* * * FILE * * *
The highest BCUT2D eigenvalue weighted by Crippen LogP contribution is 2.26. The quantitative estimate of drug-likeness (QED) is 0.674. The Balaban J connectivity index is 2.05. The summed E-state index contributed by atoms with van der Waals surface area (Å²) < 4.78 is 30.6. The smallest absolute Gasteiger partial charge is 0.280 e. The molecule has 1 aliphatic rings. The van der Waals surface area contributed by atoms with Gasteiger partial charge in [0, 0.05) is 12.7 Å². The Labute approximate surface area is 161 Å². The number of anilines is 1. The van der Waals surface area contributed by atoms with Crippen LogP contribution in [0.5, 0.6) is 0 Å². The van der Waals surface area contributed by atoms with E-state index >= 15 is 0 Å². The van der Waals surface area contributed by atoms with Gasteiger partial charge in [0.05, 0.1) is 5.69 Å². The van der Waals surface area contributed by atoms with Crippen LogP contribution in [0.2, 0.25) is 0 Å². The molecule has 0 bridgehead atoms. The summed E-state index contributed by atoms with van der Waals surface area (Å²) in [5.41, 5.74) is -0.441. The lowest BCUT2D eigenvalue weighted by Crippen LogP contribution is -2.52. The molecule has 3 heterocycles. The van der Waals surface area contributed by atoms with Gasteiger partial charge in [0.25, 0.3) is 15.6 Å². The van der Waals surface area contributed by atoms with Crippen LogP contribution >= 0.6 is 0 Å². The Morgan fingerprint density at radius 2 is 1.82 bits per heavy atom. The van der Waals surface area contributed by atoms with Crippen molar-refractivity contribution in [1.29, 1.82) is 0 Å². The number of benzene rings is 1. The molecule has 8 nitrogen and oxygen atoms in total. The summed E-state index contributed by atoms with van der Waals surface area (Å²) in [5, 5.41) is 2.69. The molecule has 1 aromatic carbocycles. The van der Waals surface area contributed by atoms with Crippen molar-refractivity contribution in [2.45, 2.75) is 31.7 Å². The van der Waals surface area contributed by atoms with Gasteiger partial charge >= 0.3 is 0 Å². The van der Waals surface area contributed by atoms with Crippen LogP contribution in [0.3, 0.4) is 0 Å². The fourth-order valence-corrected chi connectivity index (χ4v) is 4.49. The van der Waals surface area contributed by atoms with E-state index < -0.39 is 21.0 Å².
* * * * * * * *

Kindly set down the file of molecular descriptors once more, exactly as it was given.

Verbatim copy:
The highest BCUT2D eigenvalue weighted by Crippen LogP contribution is 2.26. The quantitative estimate of drug-likeness (QED) is 0.674. The Balaban J connectivity index is 2.05. The summed E-state index contributed by atoms with van der Waals surface area (Å²) < 4.78 is 30.6. The smallest absolute Gasteiger partial charge is 0.280 e. The molecule has 1 aliphatic rings. The van der Waals surface area contributed by atoms with Gasteiger partial charge in [0, 0.05) is 12.7 Å². The Labute approximate surface area is 161 Å². The number of anilines is 1. The van der Waals surface area contributed by atoms with Crippen LogP contribution in [0.5, 0.6) is 0 Å². The van der Waals surface area contributed by atoms with E-state index >= 15 is 0 Å². The van der Waals surface area contributed by atoms with Gasteiger partial charge in [0.05, 0.1) is 5.69 Å². The van der Waals surface area contributed by atoms with Crippen LogP contribution in [0.2, 0.25) is 0 Å². The molecule has 0 bridgehead atoms. The summed E-state index contributed by atoms with van der Waals surface area (Å²) in [5.41, 5.74) is -0.441. The lowest BCUT2D eigenvalue weighted by Crippen LogP contribution is -2.52. The molecule has 3 heterocycles. The van der Waals surface area contributed by atoms with Gasteiger partial charge in [0.25, 0.3) is 15.6 Å². The van der Waals surface area contributed by atoms with Crippen LogP contribution >= 0.6 is 0 Å². The Morgan fingerprint density at radius 2 is 1.82 bits per heavy atom. The van der Waals surface area contributed by atoms with Crippen molar-refractivity contribution in [1.29, 1.82) is 0 Å². The number of benzene rings is 1. The molecule has 8 nitrogen and oxygen atoms in total. The summed E-state index contributed by atoms with van der Waals surface area (Å²) in [5, 5.41) is 2.69. The molecule has 1 aromatic carbocycles. The van der Waals surface area contributed by atoms with Crippen molar-refractivity contribution in [2.45, 2.75) is 31.7 Å². The van der Waals surface area contributed by atoms with Gasteiger partial charge >= 0.3 is 0 Å². The van der Waals surface area contributed by atoms with Crippen LogP contribution in [0.3, 0.4) is 0 Å². The fourth-order valence-corrected chi connectivity index (χ4v) is 4.49. The van der Waals surface area contributed by atoms with E-state index < -0.39 is 21.0 Å².